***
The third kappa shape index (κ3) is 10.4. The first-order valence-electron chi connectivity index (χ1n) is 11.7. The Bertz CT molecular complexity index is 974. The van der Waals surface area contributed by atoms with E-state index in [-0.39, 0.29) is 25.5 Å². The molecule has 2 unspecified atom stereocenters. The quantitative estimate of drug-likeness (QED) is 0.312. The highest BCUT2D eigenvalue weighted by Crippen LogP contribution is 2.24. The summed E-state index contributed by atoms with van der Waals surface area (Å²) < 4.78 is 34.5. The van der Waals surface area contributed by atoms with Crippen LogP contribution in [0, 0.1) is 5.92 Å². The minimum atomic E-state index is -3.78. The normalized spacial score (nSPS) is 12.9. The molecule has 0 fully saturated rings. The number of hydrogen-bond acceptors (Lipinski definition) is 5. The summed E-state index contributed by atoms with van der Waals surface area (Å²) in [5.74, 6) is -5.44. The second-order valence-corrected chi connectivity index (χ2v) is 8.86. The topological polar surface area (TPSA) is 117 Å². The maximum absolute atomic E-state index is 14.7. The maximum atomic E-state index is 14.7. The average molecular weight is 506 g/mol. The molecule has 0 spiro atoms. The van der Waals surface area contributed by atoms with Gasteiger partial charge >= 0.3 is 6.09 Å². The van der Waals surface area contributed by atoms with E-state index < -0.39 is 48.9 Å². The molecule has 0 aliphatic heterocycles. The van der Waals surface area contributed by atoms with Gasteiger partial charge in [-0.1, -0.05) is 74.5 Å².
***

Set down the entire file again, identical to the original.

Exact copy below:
The third kappa shape index (κ3) is 10.4. The first-order valence-electron chi connectivity index (χ1n) is 11.7. The Bertz CT molecular complexity index is 974. The van der Waals surface area contributed by atoms with E-state index in [-0.39, 0.29) is 25.5 Å². The molecule has 2 unspecified atom stereocenters. The quantitative estimate of drug-likeness (QED) is 0.312. The highest BCUT2D eigenvalue weighted by Crippen LogP contribution is 2.24. The summed E-state index contributed by atoms with van der Waals surface area (Å²) < 4.78 is 34.5. The van der Waals surface area contributed by atoms with Crippen LogP contribution in [0, 0.1) is 5.92 Å². The minimum atomic E-state index is -3.78. The normalized spacial score (nSPS) is 12.9. The molecule has 0 fully saturated rings. The number of hydrogen-bond acceptors (Lipinski definition) is 5. The summed E-state index contributed by atoms with van der Waals surface area (Å²) in [5.74, 6) is -5.44. The second-order valence-corrected chi connectivity index (χ2v) is 8.86. The topological polar surface area (TPSA) is 117 Å². The maximum absolute atomic E-state index is 14.7. The maximum atomic E-state index is 14.7. The average molecular weight is 506 g/mol. The molecule has 0 spiro atoms. The van der Waals surface area contributed by atoms with Gasteiger partial charge >= 0.3 is 6.09 Å². The van der Waals surface area contributed by atoms with E-state index < -0.39 is 48.9 Å². The molecule has 0 aliphatic heterocycles. The van der Waals surface area contributed by atoms with Gasteiger partial charge in [-0.1, -0.05) is 74.5 Å².